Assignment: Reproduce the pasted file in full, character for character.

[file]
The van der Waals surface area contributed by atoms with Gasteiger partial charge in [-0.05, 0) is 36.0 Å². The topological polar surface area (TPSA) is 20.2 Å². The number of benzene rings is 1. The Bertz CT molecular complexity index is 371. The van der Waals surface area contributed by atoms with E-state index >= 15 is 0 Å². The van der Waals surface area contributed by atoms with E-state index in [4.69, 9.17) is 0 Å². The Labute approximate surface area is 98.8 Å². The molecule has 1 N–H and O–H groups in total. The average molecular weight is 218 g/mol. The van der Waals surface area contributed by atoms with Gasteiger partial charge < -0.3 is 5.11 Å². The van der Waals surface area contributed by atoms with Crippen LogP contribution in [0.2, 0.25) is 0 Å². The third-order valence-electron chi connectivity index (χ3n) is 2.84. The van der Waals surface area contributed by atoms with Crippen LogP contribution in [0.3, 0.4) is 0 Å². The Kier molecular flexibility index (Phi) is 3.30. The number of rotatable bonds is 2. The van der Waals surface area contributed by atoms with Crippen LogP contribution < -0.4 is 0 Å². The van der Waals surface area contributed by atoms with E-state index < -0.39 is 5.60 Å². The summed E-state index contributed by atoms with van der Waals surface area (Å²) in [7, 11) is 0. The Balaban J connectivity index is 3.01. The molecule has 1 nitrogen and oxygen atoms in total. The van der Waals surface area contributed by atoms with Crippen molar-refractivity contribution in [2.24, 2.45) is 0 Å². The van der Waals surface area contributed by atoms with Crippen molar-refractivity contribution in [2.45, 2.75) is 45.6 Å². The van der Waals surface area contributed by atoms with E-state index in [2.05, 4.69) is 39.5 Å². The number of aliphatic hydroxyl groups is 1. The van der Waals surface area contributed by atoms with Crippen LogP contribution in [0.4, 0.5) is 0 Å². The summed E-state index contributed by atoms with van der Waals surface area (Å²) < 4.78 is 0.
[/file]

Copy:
The van der Waals surface area contributed by atoms with Gasteiger partial charge in [-0.05, 0) is 36.0 Å². The topological polar surface area (TPSA) is 20.2 Å². The number of benzene rings is 1. The Bertz CT molecular complexity index is 371. The van der Waals surface area contributed by atoms with E-state index >= 15 is 0 Å². The van der Waals surface area contributed by atoms with E-state index in [4.69, 9.17) is 0 Å². The Labute approximate surface area is 98.8 Å². The molecule has 1 N–H and O–H groups in total. The average molecular weight is 218 g/mol. The van der Waals surface area contributed by atoms with Gasteiger partial charge < -0.3 is 5.11 Å². The van der Waals surface area contributed by atoms with Crippen LogP contribution in [0.2, 0.25) is 0 Å². The third-order valence-electron chi connectivity index (χ3n) is 2.84. The van der Waals surface area contributed by atoms with Crippen LogP contribution in [0.3, 0.4) is 0 Å². The Kier molecular flexibility index (Phi) is 3.30. The number of rotatable bonds is 2. The van der Waals surface area contributed by atoms with Crippen LogP contribution < -0.4 is 0 Å². The van der Waals surface area contributed by atoms with E-state index < -0.39 is 5.60 Å². The summed E-state index contributed by atoms with van der Waals surface area (Å²) in [7, 11) is 0. The Balaban J connectivity index is 3.01. The molecule has 1 nitrogen and oxygen atoms in total. The van der Waals surface area contributed by atoms with Crippen molar-refractivity contribution in [2.24, 2.45) is 0 Å². The van der Waals surface area contributed by atoms with Crippen molar-refractivity contribution in [2.45, 2.75) is 45.6 Å². The van der Waals surface area contributed by atoms with E-state index in [2.05, 4.69) is 39.5 Å². The number of aliphatic hydroxyl groups is 1. The van der Waals surface area contributed by atoms with Crippen LogP contribution in [0.4, 0.5) is 0 Å². The summed E-state index contributed by atoms with van der Waals surface area (Å²) < 4.78 is 0.